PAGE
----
|an extraordinary or unusual thing, person, or event; an exceptional example or instance.|
|a children's mummer's parade, as on the Fourth of July, with prizes for the best costumes.|
|1.||a thick mixture of flour or meal and water or milk, used for making bread, pastry, etc|
|2.||any similar pasty mass|
|3.||a slang word for money|
|[Old English dāg; related to Old Norse deig, Gothic daigs, Old High German teig dough, Sanskrit degdhi he daubs; see |
"Randolph, mocking the northerners intimidated by the South, referred to a children's game in which the players daubed their faces with dough and then looked in a mirror and scared themselves." [Daniel Walker Howe, "What Hath God Wrought," 2007]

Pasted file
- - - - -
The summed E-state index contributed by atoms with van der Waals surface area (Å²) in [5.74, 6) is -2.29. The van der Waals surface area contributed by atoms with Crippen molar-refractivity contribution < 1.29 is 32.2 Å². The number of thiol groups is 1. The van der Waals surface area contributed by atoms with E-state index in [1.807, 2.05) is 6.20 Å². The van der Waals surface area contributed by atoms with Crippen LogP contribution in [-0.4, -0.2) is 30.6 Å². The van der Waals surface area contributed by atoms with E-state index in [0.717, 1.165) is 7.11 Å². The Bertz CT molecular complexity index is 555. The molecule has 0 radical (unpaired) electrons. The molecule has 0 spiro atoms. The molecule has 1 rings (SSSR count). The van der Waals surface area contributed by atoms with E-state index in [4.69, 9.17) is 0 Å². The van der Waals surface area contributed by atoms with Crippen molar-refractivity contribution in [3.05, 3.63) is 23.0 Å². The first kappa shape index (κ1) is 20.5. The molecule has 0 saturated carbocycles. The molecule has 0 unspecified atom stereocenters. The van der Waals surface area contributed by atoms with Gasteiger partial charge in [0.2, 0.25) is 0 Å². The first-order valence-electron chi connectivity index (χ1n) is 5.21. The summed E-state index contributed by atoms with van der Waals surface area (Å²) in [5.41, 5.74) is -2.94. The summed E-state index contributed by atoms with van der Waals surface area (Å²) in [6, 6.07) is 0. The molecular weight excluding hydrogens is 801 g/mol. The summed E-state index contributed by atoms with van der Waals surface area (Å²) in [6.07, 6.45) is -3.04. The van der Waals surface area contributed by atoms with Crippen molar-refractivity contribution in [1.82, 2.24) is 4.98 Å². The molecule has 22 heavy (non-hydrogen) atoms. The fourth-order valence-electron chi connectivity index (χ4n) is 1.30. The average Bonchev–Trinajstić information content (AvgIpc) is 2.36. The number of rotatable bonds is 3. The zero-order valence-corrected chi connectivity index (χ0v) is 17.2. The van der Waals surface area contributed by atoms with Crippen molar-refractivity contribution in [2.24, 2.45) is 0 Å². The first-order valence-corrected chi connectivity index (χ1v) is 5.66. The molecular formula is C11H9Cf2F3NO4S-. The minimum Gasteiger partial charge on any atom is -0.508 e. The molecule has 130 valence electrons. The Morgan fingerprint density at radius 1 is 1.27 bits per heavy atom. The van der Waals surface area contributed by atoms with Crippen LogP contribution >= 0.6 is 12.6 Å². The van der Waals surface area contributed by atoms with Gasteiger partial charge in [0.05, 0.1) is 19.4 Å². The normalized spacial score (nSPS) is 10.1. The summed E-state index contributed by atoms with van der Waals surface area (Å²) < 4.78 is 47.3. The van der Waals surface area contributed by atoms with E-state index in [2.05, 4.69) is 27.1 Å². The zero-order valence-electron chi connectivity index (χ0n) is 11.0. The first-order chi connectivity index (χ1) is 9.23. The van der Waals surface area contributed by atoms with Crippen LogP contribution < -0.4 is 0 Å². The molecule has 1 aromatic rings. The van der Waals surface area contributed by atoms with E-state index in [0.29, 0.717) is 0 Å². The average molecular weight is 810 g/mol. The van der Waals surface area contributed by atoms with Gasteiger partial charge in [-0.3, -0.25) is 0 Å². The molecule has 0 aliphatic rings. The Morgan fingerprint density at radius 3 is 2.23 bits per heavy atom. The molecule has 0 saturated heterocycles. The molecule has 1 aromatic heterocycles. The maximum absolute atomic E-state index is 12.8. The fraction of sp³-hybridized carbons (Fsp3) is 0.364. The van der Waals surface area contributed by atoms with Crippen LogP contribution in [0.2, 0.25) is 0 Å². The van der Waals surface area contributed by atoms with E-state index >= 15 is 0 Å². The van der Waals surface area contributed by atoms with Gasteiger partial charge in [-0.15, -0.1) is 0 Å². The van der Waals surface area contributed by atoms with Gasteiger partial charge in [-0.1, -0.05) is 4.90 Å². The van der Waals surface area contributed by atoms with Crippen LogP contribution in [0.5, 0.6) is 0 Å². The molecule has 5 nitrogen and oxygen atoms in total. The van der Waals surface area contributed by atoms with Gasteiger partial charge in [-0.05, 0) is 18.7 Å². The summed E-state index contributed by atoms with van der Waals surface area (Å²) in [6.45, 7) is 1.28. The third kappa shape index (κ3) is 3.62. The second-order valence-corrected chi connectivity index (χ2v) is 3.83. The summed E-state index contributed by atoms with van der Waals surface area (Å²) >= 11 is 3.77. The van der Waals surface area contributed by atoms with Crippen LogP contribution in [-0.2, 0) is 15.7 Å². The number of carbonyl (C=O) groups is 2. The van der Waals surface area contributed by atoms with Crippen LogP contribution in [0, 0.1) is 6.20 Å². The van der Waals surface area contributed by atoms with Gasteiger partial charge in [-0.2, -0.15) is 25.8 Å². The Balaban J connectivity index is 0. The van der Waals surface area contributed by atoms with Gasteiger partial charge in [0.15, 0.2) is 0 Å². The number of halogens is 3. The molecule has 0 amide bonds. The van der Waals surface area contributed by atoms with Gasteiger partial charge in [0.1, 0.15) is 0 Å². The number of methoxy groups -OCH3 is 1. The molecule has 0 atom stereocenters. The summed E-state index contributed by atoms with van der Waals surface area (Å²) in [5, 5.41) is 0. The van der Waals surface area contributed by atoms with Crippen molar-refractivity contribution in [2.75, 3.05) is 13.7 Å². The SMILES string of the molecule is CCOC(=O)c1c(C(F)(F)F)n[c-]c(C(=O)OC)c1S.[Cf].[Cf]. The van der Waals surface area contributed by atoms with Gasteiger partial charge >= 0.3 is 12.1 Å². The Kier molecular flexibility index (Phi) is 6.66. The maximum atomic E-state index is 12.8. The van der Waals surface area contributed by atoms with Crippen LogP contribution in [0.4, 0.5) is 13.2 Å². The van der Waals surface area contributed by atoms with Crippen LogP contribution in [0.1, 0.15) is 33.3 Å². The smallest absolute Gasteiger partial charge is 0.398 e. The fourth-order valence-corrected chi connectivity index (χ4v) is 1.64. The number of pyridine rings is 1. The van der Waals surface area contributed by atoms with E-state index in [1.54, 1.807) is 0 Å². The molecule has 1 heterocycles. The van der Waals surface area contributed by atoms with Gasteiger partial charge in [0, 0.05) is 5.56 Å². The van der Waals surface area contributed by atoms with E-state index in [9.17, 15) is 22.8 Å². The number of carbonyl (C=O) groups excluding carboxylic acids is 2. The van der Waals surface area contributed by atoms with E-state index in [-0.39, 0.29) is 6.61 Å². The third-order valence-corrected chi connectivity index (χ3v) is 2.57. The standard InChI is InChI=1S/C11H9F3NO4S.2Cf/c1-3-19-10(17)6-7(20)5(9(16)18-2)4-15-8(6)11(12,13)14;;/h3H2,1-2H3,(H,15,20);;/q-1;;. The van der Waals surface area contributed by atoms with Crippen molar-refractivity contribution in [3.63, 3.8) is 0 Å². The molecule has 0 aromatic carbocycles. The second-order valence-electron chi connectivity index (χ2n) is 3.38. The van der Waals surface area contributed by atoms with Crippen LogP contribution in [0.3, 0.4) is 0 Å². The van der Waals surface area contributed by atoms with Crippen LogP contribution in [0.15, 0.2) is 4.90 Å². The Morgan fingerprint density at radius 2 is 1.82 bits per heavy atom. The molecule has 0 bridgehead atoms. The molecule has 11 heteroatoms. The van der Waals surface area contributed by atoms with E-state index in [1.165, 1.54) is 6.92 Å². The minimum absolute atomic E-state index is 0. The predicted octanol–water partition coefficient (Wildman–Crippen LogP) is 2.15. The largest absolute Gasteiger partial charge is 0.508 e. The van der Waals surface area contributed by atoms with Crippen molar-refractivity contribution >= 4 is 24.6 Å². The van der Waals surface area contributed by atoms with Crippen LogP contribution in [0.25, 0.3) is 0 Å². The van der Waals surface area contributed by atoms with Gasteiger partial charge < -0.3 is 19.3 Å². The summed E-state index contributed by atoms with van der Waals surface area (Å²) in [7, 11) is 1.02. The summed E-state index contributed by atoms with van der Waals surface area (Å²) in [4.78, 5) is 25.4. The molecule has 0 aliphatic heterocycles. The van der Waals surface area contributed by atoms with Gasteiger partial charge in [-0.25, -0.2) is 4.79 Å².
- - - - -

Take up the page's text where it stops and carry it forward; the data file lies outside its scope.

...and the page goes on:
(batsek, meaning "swelling," i.e., in fermentation). The dough the Israelites had prepared for baking was carried away by them out of Egypt in their kneading-troughs (Ex. 12:34, 39). In the process of baking, the dough had to be turned (Hos. 7:8).
mixture of flour and liquid with other ingredients, such as leavening agents, shortening, sugar, salt, eggs, and various flavouring materials, used to make baked products. A similar mixture, in more liquefied form, is known as batter
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